Monday, December 9, 2013

Christmas Market & Mulled Wine

On Friday night John and I made our way down to the Distillery District to meet up with some friends to check out the popular Christmas Market. 
Having never gone before, my expectations were high from seeing pictures in years past. I was not disappointed.

When you get to the Distillery District the first thing you see is lights, lights, and more lights.
It's magical.
Unless you go during the day, then I can't promise the lights will be as magical. 

It's just beautiful. I spent the first few minutes just squealing.
We stopped first for some free scotch (John) and apple cider & rum (me, because they had temporarily run out of mulled wine) and warmed up by the fires they had going in their beer market (see the first picture).
Then we walked around to check out the tree, the carousel, and the ferris wheel. 

On our way to the wine sampling (where there's wine, we'll find it) we stopped to pose with the Gingerbread house. Then we sampled a selection of Ontario wines from Malivoire, Henry of Pelham, and a few others we've yet to visit.  

Then after a quick stop for a grilled cheese with bacon sandwich, we made our way back to the adult beverages for some mulled wine and more scotch.

My first time trying mulled wine was Friday afternoon when I made my own. 
I'm hooked. 
I used Martha Stewart's recipe and made a few changes based on what I had handy.

Follow the original Martha recipe here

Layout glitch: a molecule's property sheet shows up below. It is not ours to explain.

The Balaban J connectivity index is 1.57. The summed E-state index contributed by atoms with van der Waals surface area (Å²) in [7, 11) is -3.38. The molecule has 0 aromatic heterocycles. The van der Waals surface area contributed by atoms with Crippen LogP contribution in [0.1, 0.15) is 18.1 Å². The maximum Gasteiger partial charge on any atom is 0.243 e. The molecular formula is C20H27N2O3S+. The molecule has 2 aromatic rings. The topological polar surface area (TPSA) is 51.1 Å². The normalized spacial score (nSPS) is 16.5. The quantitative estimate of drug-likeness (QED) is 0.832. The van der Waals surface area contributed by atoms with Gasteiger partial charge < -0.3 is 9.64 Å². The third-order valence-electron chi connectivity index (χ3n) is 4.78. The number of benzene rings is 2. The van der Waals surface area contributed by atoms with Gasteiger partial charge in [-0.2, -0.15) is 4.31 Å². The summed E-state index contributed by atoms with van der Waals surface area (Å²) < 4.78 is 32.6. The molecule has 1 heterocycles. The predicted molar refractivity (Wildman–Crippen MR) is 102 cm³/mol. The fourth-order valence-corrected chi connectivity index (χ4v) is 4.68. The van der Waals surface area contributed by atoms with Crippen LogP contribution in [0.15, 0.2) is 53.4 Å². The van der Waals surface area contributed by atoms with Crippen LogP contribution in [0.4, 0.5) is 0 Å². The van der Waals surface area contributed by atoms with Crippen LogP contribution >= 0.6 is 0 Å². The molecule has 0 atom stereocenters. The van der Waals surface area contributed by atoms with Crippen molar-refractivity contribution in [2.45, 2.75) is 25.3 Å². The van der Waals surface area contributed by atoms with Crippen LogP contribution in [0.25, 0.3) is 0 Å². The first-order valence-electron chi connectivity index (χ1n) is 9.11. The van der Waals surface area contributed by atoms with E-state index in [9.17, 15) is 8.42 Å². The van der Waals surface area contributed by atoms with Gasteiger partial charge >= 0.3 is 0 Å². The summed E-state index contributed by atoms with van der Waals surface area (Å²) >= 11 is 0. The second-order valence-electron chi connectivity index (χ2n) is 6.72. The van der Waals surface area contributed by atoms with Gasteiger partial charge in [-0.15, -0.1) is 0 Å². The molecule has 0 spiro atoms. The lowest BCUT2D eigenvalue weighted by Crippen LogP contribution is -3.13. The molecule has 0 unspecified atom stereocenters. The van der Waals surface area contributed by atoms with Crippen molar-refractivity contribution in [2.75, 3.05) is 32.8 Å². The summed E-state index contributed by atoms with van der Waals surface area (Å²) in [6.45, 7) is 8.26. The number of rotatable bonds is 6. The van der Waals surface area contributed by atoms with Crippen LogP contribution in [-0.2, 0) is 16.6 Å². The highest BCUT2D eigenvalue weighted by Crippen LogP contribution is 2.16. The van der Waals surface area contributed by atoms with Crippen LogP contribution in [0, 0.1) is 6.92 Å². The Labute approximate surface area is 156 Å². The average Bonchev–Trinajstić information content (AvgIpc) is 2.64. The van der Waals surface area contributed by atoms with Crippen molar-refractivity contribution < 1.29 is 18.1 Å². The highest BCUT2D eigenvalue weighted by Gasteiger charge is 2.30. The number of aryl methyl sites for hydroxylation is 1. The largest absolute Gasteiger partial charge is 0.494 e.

Or my slightly different version below
  1. Set a pot over high heat. Pour in one bottle of red wine.
  2. Add in the zest  and juice from 1 orange, 1 tbsp black peppercorns, 1 tbsp cloves, 1 cinnamon stick, and 1/2 cup brandy.
  3. In a tea bag, spoon in 1/2 tbsp nutmeg and 1/2 tbsp all spice. Bring up to a boil and add teabag to the mix. Reduce heat to low and let simmer for about 30 minutes. Turn off heat and let wine cool slightly.
  4. Pour wine through a strainer to remove the zest, peppercorns, cloves, cinnamon, and teabag.

Then pour contents back into the original wine bottle.
Mulled wine is best served warm so if you don't drink it right away heat it up again before serving.
And if you're feeling crafty - make a fancy new label for your bottle.
I made this one for the bottle I brought to my brother in law's birthday dinner last night.

Most of the alcohol burns off during the process so if you want you can add a dash of brandy to the finished process for more of a kick.
If not, just enjoy the wonderful taste of Christmas Sangria! 

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